Realism is a term that is commonly used with reference to the representation of subject matter in their actual value. When used in literature realism refers to the portrayal of real life. The use of literal realism started emerging in the mid-19th Century and was commonly used by French and Russian writers during this time. Among the first writers to use literal realism was Marie-Henri Beyle, whose pen name was Stendhal and Alexander Pushkin. Alexander Pushkin was Russian while Stendhal was French. William Dean Howells was the first American writer to engage in literal realism. He wrote stories on the lifestyles led by the middle and the upper class. However, there was later the emergence of other writers such as Mark Twain who took the use of realism in the US to another level.
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Twain based his works on realistic yet colloquial American leading to an increase in the national voice among the American writers of his age. He was the first popular author to come from the interior of the country. In the 19th Century, Twain and other writers did not see realism as a mere writing technique but as a tool that was used for telling the truth as it was without any alterations. Through the 19th Century, realism was used as a tool for speaking about the factors and events that influenced the daily lives of the people of the US such as the civil war. As time went by there were new writers who have found better ways of using literal realism for the depiction of real occurrences in highly captivating ways. One of such writers is Joyce Carol Oates whose use of literal realism has been discussed on various platforms.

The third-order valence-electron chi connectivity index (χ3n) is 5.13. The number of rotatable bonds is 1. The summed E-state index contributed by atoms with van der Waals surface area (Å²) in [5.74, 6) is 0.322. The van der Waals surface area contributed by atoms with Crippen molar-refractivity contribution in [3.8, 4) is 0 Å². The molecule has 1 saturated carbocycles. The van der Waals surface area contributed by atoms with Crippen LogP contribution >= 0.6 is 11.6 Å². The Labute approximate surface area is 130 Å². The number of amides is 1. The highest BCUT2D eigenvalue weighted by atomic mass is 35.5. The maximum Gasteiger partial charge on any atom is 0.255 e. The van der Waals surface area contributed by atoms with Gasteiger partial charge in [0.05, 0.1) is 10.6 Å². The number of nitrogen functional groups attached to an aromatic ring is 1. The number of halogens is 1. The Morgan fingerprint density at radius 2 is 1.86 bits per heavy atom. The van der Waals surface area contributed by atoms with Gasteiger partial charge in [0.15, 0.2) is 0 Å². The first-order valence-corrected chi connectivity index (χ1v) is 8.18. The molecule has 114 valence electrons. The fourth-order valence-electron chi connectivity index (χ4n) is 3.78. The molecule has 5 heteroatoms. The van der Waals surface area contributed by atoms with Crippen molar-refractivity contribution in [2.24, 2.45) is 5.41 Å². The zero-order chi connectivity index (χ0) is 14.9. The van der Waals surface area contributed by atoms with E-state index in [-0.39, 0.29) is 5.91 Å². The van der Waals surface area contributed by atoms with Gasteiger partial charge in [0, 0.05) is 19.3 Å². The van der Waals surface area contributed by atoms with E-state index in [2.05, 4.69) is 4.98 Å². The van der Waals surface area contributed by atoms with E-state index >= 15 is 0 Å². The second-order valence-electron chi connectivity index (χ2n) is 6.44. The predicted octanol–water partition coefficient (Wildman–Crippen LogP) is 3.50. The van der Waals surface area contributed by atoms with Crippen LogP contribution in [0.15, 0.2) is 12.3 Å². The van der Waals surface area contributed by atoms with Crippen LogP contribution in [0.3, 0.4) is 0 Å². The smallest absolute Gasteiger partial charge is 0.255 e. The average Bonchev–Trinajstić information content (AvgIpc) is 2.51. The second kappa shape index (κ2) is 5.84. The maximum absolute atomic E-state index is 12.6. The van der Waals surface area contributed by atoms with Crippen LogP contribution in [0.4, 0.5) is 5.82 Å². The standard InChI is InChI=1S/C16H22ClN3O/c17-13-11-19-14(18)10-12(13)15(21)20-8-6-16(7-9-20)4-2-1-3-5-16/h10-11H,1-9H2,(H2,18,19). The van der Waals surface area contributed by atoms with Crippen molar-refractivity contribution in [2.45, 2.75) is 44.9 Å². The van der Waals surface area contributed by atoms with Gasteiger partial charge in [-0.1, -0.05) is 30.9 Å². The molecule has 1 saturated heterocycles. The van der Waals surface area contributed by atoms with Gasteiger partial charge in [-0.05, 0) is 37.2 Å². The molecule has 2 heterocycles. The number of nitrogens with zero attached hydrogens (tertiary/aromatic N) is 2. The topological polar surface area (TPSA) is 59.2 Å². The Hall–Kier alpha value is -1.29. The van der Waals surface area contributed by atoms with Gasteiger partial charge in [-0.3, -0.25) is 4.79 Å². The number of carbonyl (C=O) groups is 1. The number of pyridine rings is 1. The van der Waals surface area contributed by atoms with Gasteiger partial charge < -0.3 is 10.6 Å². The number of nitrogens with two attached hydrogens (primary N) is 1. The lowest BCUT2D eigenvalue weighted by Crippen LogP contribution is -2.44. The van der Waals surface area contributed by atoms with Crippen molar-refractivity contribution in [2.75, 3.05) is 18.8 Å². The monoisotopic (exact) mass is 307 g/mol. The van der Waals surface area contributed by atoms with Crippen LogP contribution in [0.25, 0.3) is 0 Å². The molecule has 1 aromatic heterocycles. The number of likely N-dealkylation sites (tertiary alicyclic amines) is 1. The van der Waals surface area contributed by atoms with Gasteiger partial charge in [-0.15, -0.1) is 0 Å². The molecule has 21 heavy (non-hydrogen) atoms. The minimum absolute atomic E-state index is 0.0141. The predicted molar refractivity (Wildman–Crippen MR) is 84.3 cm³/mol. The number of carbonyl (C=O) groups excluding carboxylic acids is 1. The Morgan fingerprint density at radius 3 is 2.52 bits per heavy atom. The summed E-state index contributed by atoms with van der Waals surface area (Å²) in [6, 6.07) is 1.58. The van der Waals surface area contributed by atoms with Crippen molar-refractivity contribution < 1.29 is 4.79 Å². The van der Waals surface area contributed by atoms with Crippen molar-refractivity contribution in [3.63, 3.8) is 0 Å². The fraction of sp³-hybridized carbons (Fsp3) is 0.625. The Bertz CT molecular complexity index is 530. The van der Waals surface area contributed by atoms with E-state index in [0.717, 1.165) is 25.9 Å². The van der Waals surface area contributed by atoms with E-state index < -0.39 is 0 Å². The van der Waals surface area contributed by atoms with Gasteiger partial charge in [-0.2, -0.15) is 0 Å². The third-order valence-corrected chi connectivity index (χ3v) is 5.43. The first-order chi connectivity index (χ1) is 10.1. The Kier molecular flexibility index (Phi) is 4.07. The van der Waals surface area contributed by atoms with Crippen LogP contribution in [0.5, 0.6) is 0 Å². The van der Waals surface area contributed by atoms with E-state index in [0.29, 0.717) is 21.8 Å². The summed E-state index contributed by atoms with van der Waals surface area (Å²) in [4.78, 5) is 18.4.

There are various elements of realism as it first appeared in literature at the end of the nineteenth century and the beginning of the twentieth century that are found in Oates’s work. One of the elements of realism that is evident in Oates’s work is social relations. Oates is seen to draw a lot of inspiration from her family life in bringing most of her work. Despite the fact that the work is fictional, it is based on real-life events. The use of personal experience is a common element of realism and is often known to give the writer the command in terms of determining the impact that the story that is being told has on the readers. ‘Where are you Going, Where have you been?’ which is based on the Tucson, Arizona murders that were committed by is a Charles Schmid, is a good example because it is based on a real event.
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Apart from focusing on her experience, she also focuses on the trending stories in the media. Some of these stories have led to controversies because of the multiple sides that such stories always have. It is hard to determine which of the sides is accurate. This is the main reason as to why the stories have to be told in fiction. This is an implication that, even when realist literal works are based on true events, they are different from reporting because of the fact that these stories have to be retold with fiction characters. They do not use the exact names of characters nor do they use the exact details such as location and date. However, the storyline has to remain the same so that the readers can be able to easily relate the story to events that actually took place in the society. An example of a situation whereby Oates retells a true story through fictional characters is in her story ‘Where are you Going, Where have you been?’ which is based on the Tucson, Arizona murders that were committed by is a Charles Schmid,